Is there an ideal world and a real world? I think Plato was big on advocating for the existence of that duality. Most religions seem rooted in the notion, too, painting human beings as diminished versions of sacred ideals, or even of existence itself as a faint, corrupted echo of the purified afterlife. The most influential modern secular belief system, psychology, also seems to feed into the notion of reality as a dualistic conflict between what is and what could be, the core message being that every human has a “diagnosis” and is thus separated from an ideal state by deeply embedded flaws. Even capitalism, that most materialistic of human systems, uses as essential fuel the concept that there is a perpetual gnawing gap between the real and the ideal, between what you have and what you need. The ideal exists, forever out of reach.
Willie Montanez, despite being the only Brave on the 1977 National League All-Star team, despite finishing that All-Star season with a .287 average with 20 home runs and 31 doubles, despite three straight seasons previous to that of batting over .300, despite fielding his position with skill and style, was in December of 1977 tossed by the Braves into a multi-team transaction of mind-boggling complexity that ended up netting the Braves nothing more than the featureless trio of Adrian Devine, Eddie Miller, and Tommy Boggs. Moreover, the Topps company neglected to break out the paint cans and shift a card version of Montanez over to his new team, the Mets, and compounded that apathy on the matter of Willie Montanez by slotting him into their 1978 set at number 38, one of the few participant in the previous year’s All-Star Game to fail to be honored with a card number ending in zero or five. (Montanez was one of just ten out of forty-nine participants in the 1977 All-Star Game who didn’t get the “zero or five” honor; the others were a mixture of middle infielders, relievers, young guys, and, in the case of the Dodger on the list, the egregiously underrated: Manny Trillo, Garry Templeton, Reggie Smith, John Stearns, Gary Lavelle, Jim Kern, Ruppert Jones, Dennis Eckersley, and Dave LaRoche.)
The Topps version of the 1978 Atlanta Braves differed from the actual 1978 Atlanta Braves, as evidenced here in Willie Montanez’ 1978 card. In that ideal world of the cardboard gods, a world that for a moment is pure speculation of what might be before rapidly migrating to the realm of what could have been, Willie Montanez was a member of the 1978 Atlanta Braves. In the real world, Willie Montanez never spent a moment with the 1978 Braves. With Montanez in 1977, the Braves had lost 101 games; without him in 1978, they lost 93. Meanwhile, Montanez’ addition to the Mets in 1978 cut that team’s 1977 loss total of 98 to a 1978 mark of 96. This is the funny thing about wondering what could have been. Really, the question is moot. No matter where you go or what you do, you’ll lose.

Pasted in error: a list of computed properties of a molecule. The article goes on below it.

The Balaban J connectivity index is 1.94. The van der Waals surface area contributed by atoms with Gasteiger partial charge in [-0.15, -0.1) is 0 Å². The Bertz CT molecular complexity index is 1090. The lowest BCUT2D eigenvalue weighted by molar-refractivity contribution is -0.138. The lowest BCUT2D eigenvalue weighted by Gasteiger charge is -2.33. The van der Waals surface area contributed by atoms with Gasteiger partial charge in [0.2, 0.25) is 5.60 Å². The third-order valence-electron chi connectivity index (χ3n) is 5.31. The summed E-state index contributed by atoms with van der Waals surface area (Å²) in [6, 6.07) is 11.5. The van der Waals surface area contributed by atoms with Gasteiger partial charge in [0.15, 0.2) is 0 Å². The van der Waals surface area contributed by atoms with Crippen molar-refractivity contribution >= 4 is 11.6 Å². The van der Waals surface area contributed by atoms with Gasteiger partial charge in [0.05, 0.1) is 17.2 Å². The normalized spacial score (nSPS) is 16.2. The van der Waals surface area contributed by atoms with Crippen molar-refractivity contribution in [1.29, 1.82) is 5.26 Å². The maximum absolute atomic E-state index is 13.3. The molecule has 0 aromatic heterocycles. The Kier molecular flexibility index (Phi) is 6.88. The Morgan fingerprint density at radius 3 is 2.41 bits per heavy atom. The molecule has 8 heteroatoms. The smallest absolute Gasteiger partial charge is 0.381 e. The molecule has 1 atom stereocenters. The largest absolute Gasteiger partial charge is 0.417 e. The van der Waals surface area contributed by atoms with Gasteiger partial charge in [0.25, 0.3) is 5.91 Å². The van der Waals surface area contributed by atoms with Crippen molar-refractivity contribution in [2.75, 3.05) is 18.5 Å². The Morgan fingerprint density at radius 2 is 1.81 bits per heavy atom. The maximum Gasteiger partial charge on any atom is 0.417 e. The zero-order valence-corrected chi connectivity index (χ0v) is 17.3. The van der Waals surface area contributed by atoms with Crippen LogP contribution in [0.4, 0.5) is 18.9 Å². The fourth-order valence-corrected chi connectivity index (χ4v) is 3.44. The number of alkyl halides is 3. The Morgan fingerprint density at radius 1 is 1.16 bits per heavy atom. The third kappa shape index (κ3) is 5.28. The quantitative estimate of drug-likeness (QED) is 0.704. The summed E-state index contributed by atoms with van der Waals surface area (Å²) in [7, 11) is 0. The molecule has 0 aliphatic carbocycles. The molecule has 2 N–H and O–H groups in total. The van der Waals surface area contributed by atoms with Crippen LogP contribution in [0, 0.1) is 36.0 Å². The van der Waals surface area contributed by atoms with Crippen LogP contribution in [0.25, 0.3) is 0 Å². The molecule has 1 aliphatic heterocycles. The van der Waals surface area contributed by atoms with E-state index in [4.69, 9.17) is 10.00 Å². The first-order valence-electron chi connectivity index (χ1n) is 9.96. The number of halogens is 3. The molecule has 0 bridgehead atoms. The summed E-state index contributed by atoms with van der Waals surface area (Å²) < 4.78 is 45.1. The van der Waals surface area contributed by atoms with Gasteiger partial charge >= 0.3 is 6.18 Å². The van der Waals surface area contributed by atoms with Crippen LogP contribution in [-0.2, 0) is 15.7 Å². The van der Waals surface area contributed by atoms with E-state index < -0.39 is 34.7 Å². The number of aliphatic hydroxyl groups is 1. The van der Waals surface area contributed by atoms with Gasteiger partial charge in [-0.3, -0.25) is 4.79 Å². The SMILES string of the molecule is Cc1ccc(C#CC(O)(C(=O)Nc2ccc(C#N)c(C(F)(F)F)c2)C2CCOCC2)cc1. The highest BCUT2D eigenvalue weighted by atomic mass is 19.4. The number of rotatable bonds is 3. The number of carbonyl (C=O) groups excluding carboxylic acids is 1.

But when you’re a kid, you live for a little while in an ideal world, having not yet absorbed the fundamental inevitabilities. When I was a kid I vowed to remember what it was like to be a kid, because it seemed to me that adults had allowed themselves to let go of that ideal world. I would, I vowed, hold on to that little kid mind forever. Despite this vow, despite—or perhaps in part because—of the exhausting attention I have paid, through twenty-plus years of writing, to the exploration of my memories, my little kid world slipped from my grasp. I got old, timid, worried, grim. If little kid Me met me now, the little kid Me would find old Me to be just the kind of stiff, awkward, hesitant adult who inspired the vow to remember what it was like to be a kid in the first place.
I must have seen Willie Montanez play in the 1977 All-Star game, but the memory didn’t stick, maybe because on such a big night (and the All-Star game was always the biggest night of the summer for me) I didn’t need Willie Montanez. But the next season, when his ideal world version locked him into an apprehensive hunch as an Atlanta Brave, Topps card number 38, I watched him play for the 1978 Mets during my yearly visit to New York to see my dad. He stood out, did Willie Montanez the Met, despite or even because of all the losing, flipping his bat before each of his at-bats and snapping his glove when he made catches at first and in all other ways investing the mundane grownup world of routines and rituals with an unsinkable flair. Adults disparaged his actions on the field, scorning him as a “hot dog,” but kids always loved him wherever he went. He had somehow held onto a version of the game that we recognized, that we were most drawn to, that we needed: All is not lost.
(Love versus Hate update: Willie Montanez’s back-of-the-card “Play Ball” piece is a statement of the rules, so no addition has been made to the ongoing contest.)